A collector tank circuit is provided in buffer amplifier 18 to extract power at the desired frequency. It should be noted that since such tank circuit is not in the feedback loop of the VCXO, it does not significantly affect the stability of the oscillator. Assuming, in this example, that the oscillator excess gain is made relatively large, the collector current in the negative resistance generators and, accordingly the collector signal of common base buffer amplifier 18, consists of a small conduction angle sinusoid rich in harmonic content. The signal waveform is shown in FIG. 9. The tank circuit can be tuned to, for example, the third harmonic of the current waveform such that the buffer operates as a frequency tripler. In practice, the third harmonic is extracted and subsequently multiplied by four in the transmitter for generation of the final VHF signal transmitted.
A VCXO in accordance with the present invention can also be used as a fixed tuned local oscillator by grounding the modulating signal input. In practice, the mobile radio receiver local oscillator signals are generated by applying the current waveforms from the respective channel VCXOs (with grounded modulating signal input) to a frequency tripling buffer, then further frequency multiplied by three.
It should be appreciated from the preceding description that the present invention provides a particularly advantageous, narrow deviation VCXO, particularly suited for VHF mobile radio applications. A set of simple design equations are provided for the synthesis of a near linear, voltage tunable crystal controlled composite resonator comprising a crystal unit, a varactor diode and an inductor. The inductor can be of the standard molded variety. Suppression of oscillation at the composite resonator's spurious resonance is achieved by the insertion of a single resistor across the crystal. The sustaining stage is configured to provide for connection of multiple VCXOs with common modulation input signal and output ports.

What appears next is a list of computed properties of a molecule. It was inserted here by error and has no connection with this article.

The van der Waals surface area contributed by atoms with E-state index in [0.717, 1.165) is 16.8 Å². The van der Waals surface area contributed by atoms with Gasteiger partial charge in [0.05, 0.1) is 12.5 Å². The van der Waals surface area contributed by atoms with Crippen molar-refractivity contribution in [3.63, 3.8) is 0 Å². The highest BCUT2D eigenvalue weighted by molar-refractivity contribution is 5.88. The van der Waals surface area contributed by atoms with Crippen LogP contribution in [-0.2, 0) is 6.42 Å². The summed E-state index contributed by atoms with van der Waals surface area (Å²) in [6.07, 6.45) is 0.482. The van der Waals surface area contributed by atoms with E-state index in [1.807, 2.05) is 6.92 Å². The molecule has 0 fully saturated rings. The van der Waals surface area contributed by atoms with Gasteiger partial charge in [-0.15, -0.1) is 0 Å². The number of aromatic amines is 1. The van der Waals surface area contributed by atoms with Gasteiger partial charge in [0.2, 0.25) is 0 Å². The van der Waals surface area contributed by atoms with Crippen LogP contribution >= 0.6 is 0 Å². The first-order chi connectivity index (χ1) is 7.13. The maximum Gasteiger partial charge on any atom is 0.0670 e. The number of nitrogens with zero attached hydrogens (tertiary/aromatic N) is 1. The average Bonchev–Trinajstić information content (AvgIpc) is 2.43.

It should be further appreciated that the above description is of illustrative embodiments of the present invention and that the invention is not limited to the specific form shown. Modifications may be made in the design and arrangement of the elements without depating from the spirit of the invention as will be apparent to those skilled in the art.
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|U.S. Classification||331/116.00R, 331/76, 331/177.00V, 331/77, 332/136, 332/124|
|International Classification||H03C3/22, H03B7/06, H03B1/00, H03B1/04, H03C3/08, H03C3/42, H03B5/36, H03B19/14|
|Cooperative Classification||H03B7/06, H03B2200/0092, H03B5/368, H03C3/42, H03B5/362, H03C2200/005, H03B19/14, H03C3/08, H03B2201/0208, H03C3/222, H03B2202/017|
|European Classification||H03C3/22C, H03C3/42, H03B5/36C1|